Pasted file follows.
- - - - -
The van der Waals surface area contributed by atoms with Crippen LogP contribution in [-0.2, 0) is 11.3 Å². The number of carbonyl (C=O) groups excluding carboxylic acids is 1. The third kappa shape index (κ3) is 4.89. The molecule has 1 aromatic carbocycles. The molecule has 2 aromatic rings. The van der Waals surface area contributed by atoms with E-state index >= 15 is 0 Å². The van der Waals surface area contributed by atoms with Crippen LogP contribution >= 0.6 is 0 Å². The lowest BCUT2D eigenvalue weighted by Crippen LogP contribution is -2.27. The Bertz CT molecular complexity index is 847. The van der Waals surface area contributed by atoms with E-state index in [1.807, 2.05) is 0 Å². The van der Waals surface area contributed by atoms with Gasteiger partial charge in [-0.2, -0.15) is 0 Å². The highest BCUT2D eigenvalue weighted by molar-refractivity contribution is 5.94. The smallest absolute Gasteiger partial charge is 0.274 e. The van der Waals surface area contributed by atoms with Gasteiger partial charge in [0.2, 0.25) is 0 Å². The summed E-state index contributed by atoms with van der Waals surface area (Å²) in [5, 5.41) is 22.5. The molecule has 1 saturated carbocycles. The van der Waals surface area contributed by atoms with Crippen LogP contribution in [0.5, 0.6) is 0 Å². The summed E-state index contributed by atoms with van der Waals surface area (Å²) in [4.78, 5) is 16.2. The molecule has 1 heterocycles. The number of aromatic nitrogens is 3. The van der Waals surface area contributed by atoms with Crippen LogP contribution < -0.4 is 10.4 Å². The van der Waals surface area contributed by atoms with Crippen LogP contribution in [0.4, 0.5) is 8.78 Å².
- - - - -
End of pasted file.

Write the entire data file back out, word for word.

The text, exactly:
The van der Waals surface area contributed by atoms with Crippen LogP contribution in [-0.2, 0) is 11.3 Å². The number of carbonyl (C=O) groups excluding carboxylic acids is 1. The third kappa shape index (κ3) is 4.89. The molecule has 1 aromatic carbocycles. The molecule has 2 aromatic rings. The van der Waals surface area contributed by atoms with E-state index >= 15 is 0 Å². The van der Waals surface area contributed by atoms with Crippen LogP contribution >= 0.6 is 0 Å². The lowest BCUT2D eigenvalue weighted by Crippen LogP contribution is -2.27. The Bertz CT molecular complexity index is 847. The van der Waals surface area contributed by atoms with E-state index in [1.807, 2.05) is 0 Å². The van der Waals surface area contributed by atoms with Gasteiger partial charge in [-0.2, -0.15) is 0 Å². The highest BCUT2D eigenvalue weighted by molar-refractivity contribution is 5.94. The smallest absolute Gasteiger partial charge is 0.274 e. The van der Waals surface area contributed by atoms with Gasteiger partial charge in [0.2, 0.25) is 0 Å². The summed E-state index contributed by atoms with van der Waals surface area (Å²) in [5, 5.41) is 22.5. The molecule has 1 saturated carbocycles. The van der Waals surface area contributed by atoms with Crippen LogP contribution in [0.5, 0.6) is 0 Å². The summed E-state index contributed by atoms with van der Waals surface area (Å²) in [4.78, 5) is 16.2. The molecule has 1 heterocycles. The number of aromatic nitrogens is 3. The van der Waals surface area contributed by atoms with Crippen LogP contribution < -0.4 is 10.4 Å². The van der Waals surface area contributed by atoms with Crippen LogP contribution in [0.4, 0.5) is 8.78 Å².